A new survey from the Federal Reserve Bank of San Francisco finds investors aren't buying in to the central bank's projections of interest rate increases in the coming years.
In a study published September 8, analysts for the San Francisco Fed say their model — based on investor activity—forecasts a federal funds rate of 0.75 percent at the end of 2015 and 2.13 percent the following year.
In their latest economic projections from June, the members of the Federal Open Market Committee (FOMC) projected a median federal funds rate of 1 percent at year-end 2015 and 2.5 percent at the end of 2016.
Based on their own modeling, the analysts say investors put the probability of the federal funds rate hitting the FOMC's target next year at 31 percent, with 2016's projected rate having a 27 percent probability.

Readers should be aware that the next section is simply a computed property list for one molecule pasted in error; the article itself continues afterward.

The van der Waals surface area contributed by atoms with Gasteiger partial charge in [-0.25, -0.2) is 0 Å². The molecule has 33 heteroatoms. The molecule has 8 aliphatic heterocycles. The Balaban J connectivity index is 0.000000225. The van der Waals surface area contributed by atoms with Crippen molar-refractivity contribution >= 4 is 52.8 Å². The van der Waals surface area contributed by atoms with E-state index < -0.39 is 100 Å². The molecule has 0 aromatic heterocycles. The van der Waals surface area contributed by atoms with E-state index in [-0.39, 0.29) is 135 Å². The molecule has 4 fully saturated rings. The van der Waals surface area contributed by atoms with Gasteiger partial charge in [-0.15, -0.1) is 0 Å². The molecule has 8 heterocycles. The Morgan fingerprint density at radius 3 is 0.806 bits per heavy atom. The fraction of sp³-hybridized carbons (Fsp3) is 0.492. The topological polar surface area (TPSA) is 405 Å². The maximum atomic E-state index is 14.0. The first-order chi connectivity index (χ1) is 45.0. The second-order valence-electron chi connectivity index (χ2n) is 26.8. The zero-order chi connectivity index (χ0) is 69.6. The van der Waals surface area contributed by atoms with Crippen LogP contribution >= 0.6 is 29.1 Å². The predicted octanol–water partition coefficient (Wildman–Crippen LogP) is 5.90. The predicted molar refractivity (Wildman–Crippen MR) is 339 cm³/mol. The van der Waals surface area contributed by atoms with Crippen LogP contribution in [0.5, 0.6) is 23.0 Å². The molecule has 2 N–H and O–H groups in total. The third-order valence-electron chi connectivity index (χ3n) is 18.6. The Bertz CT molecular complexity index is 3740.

"Our analysis shows that, on balance, the public seems to expect more accommodative policy than FOMC participants," the researchers concluded.
The investor model also features a smaller range between the upper and lower forecasts than the predictions offered by Fed policymakers, "suggesting the public also may be less uncertain about their projections," they added.
The San Francisco Fed's report comes one week before the FOMC announces its next economic policy move—and before Fed Chair Janet Yellen is scheduled to give her own hints at the central bank's timeline.
Yellen and many of her colleagues have stressed a slow, thoughtful approach so as not to disturb the economic recovery. However, the fact that investors apparently anticipate an even slower run-up in rates could indicate their failing optimism in the economy's projected growth over the coming years.